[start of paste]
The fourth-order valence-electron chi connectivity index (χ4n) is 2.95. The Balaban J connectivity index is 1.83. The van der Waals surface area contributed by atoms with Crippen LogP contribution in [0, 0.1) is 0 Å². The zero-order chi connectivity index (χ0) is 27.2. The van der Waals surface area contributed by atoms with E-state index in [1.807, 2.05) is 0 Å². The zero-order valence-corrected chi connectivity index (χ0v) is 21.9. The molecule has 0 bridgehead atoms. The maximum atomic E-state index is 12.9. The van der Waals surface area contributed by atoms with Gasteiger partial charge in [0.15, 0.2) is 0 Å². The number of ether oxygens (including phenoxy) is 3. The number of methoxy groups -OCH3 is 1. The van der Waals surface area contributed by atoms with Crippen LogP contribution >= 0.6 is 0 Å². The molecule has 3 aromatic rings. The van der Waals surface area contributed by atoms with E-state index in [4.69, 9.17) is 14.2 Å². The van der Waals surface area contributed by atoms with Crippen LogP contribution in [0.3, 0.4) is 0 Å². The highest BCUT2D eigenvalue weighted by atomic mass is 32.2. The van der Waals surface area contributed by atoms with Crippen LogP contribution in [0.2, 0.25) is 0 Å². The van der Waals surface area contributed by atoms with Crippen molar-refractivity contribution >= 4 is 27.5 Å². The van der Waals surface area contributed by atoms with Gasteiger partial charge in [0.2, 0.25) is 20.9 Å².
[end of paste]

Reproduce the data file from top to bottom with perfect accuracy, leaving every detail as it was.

The fourth-order valence-electron chi connectivity index (χ4n) is 2.95. The Balaban J connectivity index is 1.83. The van der Waals surface area contributed by atoms with Crippen LogP contribution in [0, 0.1) is 0 Å². The zero-order chi connectivity index (χ0) is 27.2. The van der Waals surface area contributed by atoms with E-state index in [1.807, 2.05) is 0 Å². The zero-order valence-corrected chi connectivity index (χ0v) is 21.9. The molecule has 0 bridgehead atoms. The maximum atomic E-state index is 12.9. The van der Waals surface area contributed by atoms with Gasteiger partial charge in [0.15, 0.2) is 0 Å². The number of ether oxygens (including phenoxy) is 3. The number of methoxy groups -OCH3 is 1. The van der Waals surface area contributed by atoms with Crippen LogP contribution >= 0.6 is 0 Å². The molecule has 3 aromatic rings. The van der Waals surface area contributed by atoms with E-state index in [4.69, 9.17) is 14.2 Å². The van der Waals surface area contributed by atoms with Crippen LogP contribution in [0.3, 0.4) is 0 Å². The highest BCUT2D eigenvalue weighted by atomic mass is 32.2. The van der Waals surface area contributed by atoms with Crippen LogP contribution in [0.2, 0.25) is 0 Å². The van der Waals surface area contributed by atoms with Crippen molar-refractivity contribution >= 4 is 27.5 Å². The van der Waals surface area contributed by atoms with Gasteiger partial charge in [0.2, 0.25) is 20.9 Å².